The Fed also announced it would allow Fannie and Freddie to get loans directly from the Fed — a privilege previously granted only to commercial banks until this March, when the Fed extended the borrowing to investment banks to deal with the collapse of Bear Stearns.
House Financial Services Chairman Barney Frank, D-Mass., predicted Congress would grant approval for the extended line of credit as part of a broader housing measure that he predicted President Bush could sign by the end of next week.
Monday began with a good sign for Freddie Mac: It attracted more bidders than it had all year for one of its regular debt auctions which raised $3 billion in short-term securities.
Fannie and Freddie stock rose early in the day but gave up the gains. Fannie closed down about 5 percent, at $9.73, and Freddie closed down about 8 percent, at $7.11.
Meanwhile, hundreds of worried customers lined up Monday to pull their money out of IndyMac bank, seized by the government Friday in the second biggest bank failure in U.S. history.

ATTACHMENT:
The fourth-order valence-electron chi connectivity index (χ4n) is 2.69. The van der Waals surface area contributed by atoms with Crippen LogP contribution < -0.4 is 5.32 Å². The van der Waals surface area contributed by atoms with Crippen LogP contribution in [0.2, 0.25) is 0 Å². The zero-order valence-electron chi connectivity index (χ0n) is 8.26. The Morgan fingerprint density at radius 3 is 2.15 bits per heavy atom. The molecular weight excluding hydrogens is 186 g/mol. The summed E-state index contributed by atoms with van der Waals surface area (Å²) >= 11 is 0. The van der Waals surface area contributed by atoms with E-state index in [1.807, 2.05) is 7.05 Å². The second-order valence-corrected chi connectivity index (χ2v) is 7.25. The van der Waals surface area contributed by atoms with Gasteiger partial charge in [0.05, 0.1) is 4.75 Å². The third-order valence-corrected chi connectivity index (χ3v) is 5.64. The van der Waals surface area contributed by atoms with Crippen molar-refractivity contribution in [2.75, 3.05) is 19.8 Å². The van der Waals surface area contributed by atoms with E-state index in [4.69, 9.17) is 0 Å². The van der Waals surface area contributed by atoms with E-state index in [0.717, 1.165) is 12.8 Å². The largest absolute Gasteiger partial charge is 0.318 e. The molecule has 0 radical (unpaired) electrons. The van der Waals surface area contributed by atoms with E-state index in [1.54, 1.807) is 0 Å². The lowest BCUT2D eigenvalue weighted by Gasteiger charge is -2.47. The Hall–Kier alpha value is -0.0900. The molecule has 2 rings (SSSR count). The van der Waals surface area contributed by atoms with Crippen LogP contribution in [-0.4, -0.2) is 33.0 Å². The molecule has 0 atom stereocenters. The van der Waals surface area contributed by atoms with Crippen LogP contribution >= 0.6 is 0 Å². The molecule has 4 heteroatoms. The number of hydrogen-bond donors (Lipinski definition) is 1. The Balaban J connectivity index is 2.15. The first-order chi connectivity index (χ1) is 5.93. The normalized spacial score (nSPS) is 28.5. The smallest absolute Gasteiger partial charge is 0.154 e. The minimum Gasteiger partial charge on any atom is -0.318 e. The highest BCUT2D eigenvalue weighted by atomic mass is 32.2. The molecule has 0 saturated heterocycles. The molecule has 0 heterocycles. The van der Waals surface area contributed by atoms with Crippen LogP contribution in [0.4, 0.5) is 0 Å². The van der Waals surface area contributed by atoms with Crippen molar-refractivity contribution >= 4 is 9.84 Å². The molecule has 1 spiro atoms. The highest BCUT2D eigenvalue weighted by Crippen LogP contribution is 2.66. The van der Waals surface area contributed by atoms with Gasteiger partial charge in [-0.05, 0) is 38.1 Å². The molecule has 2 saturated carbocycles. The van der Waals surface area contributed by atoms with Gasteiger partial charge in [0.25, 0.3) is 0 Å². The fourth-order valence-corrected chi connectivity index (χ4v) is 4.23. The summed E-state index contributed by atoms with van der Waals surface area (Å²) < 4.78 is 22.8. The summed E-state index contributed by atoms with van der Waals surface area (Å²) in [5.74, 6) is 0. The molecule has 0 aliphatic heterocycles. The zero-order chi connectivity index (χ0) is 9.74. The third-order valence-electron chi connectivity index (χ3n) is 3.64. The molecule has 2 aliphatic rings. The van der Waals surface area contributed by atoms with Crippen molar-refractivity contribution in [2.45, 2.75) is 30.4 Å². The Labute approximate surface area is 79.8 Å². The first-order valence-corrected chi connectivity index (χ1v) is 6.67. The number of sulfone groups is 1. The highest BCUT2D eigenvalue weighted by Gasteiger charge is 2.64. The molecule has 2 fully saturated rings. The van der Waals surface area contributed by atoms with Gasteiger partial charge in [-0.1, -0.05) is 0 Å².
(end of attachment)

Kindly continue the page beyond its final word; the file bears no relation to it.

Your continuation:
The Federal Deposit Insurance Corp. estimated the IndyMac failure, the largest since the collapse of Continental Illinois in 1984, would cost between $4 billion and $8 billion out of the agency’s $53 billion insurance fund.
Analysts do not expect the volume of bank failures that happened from 1990 to 1992, when 834 of them folded. But the FDIC does plan to review whether to raise the fees it charges banks to beef up its insurance fund.
Brian Bethune, chief U.S. financial economist at Global Insight, called the troubles at Fannie and Freddie a “potentially dangerous turn of events” for the U.S. economy.
He said they needed to be addressed quickly with an infusion from the government — read “taxpayers” — of as much as $20 billion in new capital for both institutions.
Right now, the Treasury can extend up to $2.25 billion in loans each to Fannie and Freddie. Officials refused to discuss what the new limit might be but dismissed one report of a $300 billion limit as too high.